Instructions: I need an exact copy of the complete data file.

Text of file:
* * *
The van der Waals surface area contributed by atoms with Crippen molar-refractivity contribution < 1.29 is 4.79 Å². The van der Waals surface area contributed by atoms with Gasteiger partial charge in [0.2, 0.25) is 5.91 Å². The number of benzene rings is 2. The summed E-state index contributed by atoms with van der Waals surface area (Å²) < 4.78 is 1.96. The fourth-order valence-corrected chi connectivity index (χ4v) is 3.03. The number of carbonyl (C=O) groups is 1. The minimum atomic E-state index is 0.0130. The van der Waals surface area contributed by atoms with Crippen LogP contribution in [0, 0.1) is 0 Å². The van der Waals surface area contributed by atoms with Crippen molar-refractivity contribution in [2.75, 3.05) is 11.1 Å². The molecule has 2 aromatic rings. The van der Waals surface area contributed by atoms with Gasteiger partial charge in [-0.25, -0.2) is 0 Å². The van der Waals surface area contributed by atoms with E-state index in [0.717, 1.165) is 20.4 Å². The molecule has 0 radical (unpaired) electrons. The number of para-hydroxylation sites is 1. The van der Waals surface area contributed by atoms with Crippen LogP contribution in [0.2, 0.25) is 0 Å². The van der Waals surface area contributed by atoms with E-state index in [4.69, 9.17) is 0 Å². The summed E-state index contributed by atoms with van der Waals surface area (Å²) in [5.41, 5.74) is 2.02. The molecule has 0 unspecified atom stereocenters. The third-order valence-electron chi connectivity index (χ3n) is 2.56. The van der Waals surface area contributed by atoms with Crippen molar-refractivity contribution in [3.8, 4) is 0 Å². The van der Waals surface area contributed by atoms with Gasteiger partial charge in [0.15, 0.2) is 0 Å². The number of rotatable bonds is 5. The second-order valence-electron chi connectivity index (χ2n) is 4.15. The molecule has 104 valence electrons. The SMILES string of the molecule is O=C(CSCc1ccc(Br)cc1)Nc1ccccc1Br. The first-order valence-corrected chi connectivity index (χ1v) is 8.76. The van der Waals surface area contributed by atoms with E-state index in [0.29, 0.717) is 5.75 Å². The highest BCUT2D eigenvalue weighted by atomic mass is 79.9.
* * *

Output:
The van der Waals surface area contributed by atoms with Crippen molar-refractivity contribution < 1.29 is 4.79 Å². The van der Waals surface area contributed by atoms with Gasteiger partial charge in [0.2, 0.25) is 5.91 Å². The number of benzene rings is 2. The summed E-state index contributed by atoms with van der Waals surface area (Å²) < 4.78 is 1.96. The fourth-order valence-corrected chi connectivity index (χ4v) is 3.03. The number of carbonyl (C=O) groups is 1. The minimum atomic E-state index is 0.0130. The van der Waals surface area contributed by atoms with Crippen LogP contribution in [0, 0.1) is 0 Å². The van der Waals surface area contributed by atoms with Crippen molar-refractivity contribution in [2.75, 3.05) is 11.1 Å². The molecule has 2 aromatic rings. The van der Waals surface area contributed by atoms with Gasteiger partial charge in [-0.25, -0.2) is 0 Å². The van der Waals surface area contributed by atoms with E-state index in [0.717, 1.165) is 20.4 Å². The molecule has 0 radical (unpaired) electrons. The number of para-hydroxylation sites is 1. The van der Waals surface area contributed by atoms with Crippen LogP contribution in [0.2, 0.25) is 0 Å². The van der Waals surface area contributed by atoms with E-state index in [4.69, 9.17) is 0 Å². The summed E-state index contributed by atoms with van der Waals surface area (Å²) in [5.41, 5.74) is 2.02. The molecule has 0 unspecified atom stereocenters. The third-order valence-electron chi connectivity index (χ3n) is 2.56. The van der Waals surface area contributed by atoms with Crippen molar-refractivity contribution in [3.8, 4) is 0 Å². The van der Waals surface area contributed by atoms with Gasteiger partial charge in [0.15, 0.2) is 0 Å². The number of rotatable bonds is 5. The second-order valence-electron chi connectivity index (χ2n) is 4.15. The molecule has 104 valence electrons. The SMILES string of the molecule is O=C(CSCc1ccc(Br)cc1)Nc1ccccc1Br. The first-order valence-corrected chi connectivity index (χ1v) is 8.76. The van der Waals surface area contributed by atoms with E-state index in [0.29, 0.717) is 5.75 Å². The highest BCUT2D eigenvalue weighted by atomic mass is 79.9.